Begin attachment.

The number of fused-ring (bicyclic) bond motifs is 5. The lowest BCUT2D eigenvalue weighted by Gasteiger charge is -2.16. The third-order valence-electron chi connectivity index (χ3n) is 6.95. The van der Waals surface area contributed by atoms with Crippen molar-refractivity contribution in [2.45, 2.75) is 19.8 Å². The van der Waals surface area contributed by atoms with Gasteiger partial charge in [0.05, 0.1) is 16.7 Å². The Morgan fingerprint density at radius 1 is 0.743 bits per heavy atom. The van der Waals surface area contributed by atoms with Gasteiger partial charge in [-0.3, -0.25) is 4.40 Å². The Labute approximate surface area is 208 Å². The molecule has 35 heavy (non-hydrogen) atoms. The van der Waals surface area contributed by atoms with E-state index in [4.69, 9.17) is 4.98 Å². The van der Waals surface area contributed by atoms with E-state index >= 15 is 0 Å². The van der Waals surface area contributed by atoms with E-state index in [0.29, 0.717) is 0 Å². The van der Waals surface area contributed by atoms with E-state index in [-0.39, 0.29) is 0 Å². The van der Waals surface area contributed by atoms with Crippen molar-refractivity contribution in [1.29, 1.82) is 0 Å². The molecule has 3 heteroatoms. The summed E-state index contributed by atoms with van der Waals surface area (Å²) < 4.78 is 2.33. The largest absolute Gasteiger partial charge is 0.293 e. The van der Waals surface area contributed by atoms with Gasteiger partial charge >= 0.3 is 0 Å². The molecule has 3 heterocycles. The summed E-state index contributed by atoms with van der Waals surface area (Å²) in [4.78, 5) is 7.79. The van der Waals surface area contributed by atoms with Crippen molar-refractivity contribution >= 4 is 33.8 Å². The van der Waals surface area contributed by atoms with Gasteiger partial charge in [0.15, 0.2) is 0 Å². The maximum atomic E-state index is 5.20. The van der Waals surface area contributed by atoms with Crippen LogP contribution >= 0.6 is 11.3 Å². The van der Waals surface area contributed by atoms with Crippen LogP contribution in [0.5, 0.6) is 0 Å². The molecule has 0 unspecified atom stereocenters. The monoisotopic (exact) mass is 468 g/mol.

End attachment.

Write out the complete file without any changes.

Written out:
The number of fused-ring (bicyclic) bond motifs is 5. The lowest BCUT2D eigenvalue weighted by Gasteiger charge is -2.16. The third-order valence-electron chi connectivity index (χ3n) is 6.95. The van der Waals surface area contributed by atoms with Crippen molar-refractivity contribution in [2.45, 2.75) is 19.8 Å². The van der Waals surface area contributed by atoms with Gasteiger partial charge in [0.05, 0.1) is 16.7 Å². The Morgan fingerprint density at radius 1 is 0.743 bits per heavy atom. The van der Waals surface area contributed by atoms with Gasteiger partial charge in [-0.3, -0.25) is 4.40 Å². The Labute approximate surface area is 208 Å². The molecule has 35 heavy (non-hydrogen) atoms. The van der Waals surface area contributed by atoms with E-state index in [4.69, 9.17) is 4.98 Å². The van der Waals surface area contributed by atoms with E-state index >= 15 is 0 Å². The van der Waals surface area contributed by atoms with E-state index in [0.29, 0.717) is 0 Å². The van der Waals surface area contributed by atoms with E-state index in [-0.39, 0.29) is 0 Å². The van der Waals surface area contributed by atoms with Crippen molar-refractivity contribution in [1.29, 1.82) is 0 Å². The molecule has 3 heteroatoms. The summed E-state index contributed by atoms with van der Waals surface area (Å²) < 4.78 is 2.33. The largest absolute Gasteiger partial charge is 0.293 e. The van der Waals surface area contributed by atoms with Gasteiger partial charge >= 0.3 is 0 Å². The molecule has 3 heterocycles. The summed E-state index contributed by atoms with van der Waals surface area (Å²) in [4.78, 5) is 7.79. The van der Waals surface area contributed by atoms with Crippen molar-refractivity contribution >= 4 is 33.8 Å². The van der Waals surface area contributed by atoms with Gasteiger partial charge in [0.15, 0.2) is 0 Å². The maximum atomic E-state index is 5.20. The van der Waals surface area contributed by atoms with Crippen LogP contribution >= 0.6 is 11.3 Å². The van der Waals surface area contributed by atoms with Crippen LogP contribution in [0.5, 0.6) is 0 Å². The molecule has 0 unspecified atom stereocenters. The monoisotopic (exact) mass is 468 g/mol.